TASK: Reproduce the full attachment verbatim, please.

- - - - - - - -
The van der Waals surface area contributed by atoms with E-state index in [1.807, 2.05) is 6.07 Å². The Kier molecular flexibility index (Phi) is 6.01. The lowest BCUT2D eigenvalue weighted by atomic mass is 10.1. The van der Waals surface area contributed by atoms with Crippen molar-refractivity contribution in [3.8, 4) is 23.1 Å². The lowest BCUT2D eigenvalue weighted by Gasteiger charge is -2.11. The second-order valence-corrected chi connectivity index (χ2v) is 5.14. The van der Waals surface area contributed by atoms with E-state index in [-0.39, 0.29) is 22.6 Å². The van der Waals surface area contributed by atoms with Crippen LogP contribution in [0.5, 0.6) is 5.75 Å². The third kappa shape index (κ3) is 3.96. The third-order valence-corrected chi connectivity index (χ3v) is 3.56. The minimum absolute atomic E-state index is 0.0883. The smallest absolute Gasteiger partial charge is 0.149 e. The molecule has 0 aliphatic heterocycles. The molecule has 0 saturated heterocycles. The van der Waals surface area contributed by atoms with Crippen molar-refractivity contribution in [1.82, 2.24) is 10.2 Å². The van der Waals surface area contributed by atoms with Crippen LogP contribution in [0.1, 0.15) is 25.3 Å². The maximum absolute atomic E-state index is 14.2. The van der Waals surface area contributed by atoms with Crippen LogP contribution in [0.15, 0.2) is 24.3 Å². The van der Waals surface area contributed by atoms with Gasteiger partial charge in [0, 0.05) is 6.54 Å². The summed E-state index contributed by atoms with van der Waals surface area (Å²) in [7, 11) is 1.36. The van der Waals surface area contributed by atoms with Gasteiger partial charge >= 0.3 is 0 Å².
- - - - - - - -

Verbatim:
The van der Waals surface area contributed by atoms with E-state index in [1.807, 2.05) is 6.07 Å². The Kier molecular flexibility index (Phi) is 6.01. The lowest BCUT2D eigenvalue weighted by atomic mass is 10.1. The van der Waals surface area contributed by atoms with Crippen molar-refractivity contribution in [3.8, 4) is 23.1 Å². The lowest BCUT2D eigenvalue weighted by Gasteiger charge is -2.11. The second-order valence-corrected chi connectivity index (χ2v) is 5.14. The van der Waals surface area contributed by atoms with E-state index in [-0.39, 0.29) is 22.6 Å². The van der Waals surface area contributed by atoms with Crippen LogP contribution in [0.5, 0.6) is 5.75 Å². The third kappa shape index (κ3) is 3.96. The third-order valence-corrected chi connectivity index (χ3v) is 3.56. The minimum absolute atomic E-state index is 0.0883. The smallest absolute Gasteiger partial charge is 0.149 e. The molecule has 0 aliphatic heterocycles. The molecule has 0 saturated heterocycles. The van der Waals surface area contributed by atoms with Crippen molar-refractivity contribution in [1.82, 2.24) is 10.2 Å². The van der Waals surface area contributed by atoms with Crippen LogP contribution in [0.1, 0.15) is 25.3 Å². The maximum absolute atomic E-state index is 14.2. The van der Waals surface area contributed by atoms with Crippen LogP contribution in [0.15, 0.2) is 24.3 Å². The van der Waals surface area contributed by atoms with Gasteiger partial charge in [0, 0.05) is 6.54 Å². The summed E-state index contributed by atoms with van der Waals surface area (Å²) in [7, 11) is 1.36. The van der Waals surface area contributed by atoms with Gasteiger partial charge >= 0.3 is 0 Å².